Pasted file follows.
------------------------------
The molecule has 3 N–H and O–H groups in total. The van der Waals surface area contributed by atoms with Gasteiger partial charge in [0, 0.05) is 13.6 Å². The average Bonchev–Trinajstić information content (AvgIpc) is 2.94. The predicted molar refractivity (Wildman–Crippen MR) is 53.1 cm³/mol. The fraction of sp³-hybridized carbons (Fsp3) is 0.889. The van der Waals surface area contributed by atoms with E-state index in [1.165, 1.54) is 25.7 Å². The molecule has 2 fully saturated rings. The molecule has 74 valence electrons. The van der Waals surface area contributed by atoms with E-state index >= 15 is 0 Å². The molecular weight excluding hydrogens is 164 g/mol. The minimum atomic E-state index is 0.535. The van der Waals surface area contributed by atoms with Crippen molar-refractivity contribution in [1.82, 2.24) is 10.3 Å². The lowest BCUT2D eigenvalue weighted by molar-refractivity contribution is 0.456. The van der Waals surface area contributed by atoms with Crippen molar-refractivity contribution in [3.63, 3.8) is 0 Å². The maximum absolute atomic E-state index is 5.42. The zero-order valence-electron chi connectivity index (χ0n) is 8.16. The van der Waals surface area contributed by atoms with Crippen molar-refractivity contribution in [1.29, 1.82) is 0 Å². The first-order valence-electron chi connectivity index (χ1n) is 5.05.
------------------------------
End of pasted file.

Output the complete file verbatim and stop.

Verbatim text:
The molecule has 3 N–H and O–H groups in total. The van der Waals surface area contributed by atoms with Gasteiger partial charge in [0, 0.05) is 13.6 Å². The average Bonchev–Trinajstić information content (AvgIpc) is 2.94. The predicted molar refractivity (Wildman–Crippen MR) is 53.1 cm³/mol. The fraction of sp³-hybridized carbons (Fsp3) is 0.889. The van der Waals surface area contributed by atoms with E-state index in [1.165, 1.54) is 25.7 Å². The molecule has 2 fully saturated rings. The molecule has 74 valence electrons. The van der Waals surface area contributed by atoms with E-state index >= 15 is 0 Å². The molecular weight excluding hydrogens is 164 g/mol. The minimum atomic E-state index is 0.535. The van der Waals surface area contributed by atoms with Crippen molar-refractivity contribution in [1.82, 2.24) is 10.3 Å². The lowest BCUT2D eigenvalue weighted by molar-refractivity contribution is 0.456. The van der Waals surface area contributed by atoms with Crippen molar-refractivity contribution in [3.63, 3.8) is 0 Å². The maximum absolute atomic E-state index is 5.42. The zero-order valence-electron chi connectivity index (χ0n) is 8.16. The van der Waals surface area contributed by atoms with Crippen molar-refractivity contribution in [1.29, 1.82) is 0 Å². The first-order valence-electron chi connectivity index (χ1n) is 5.05.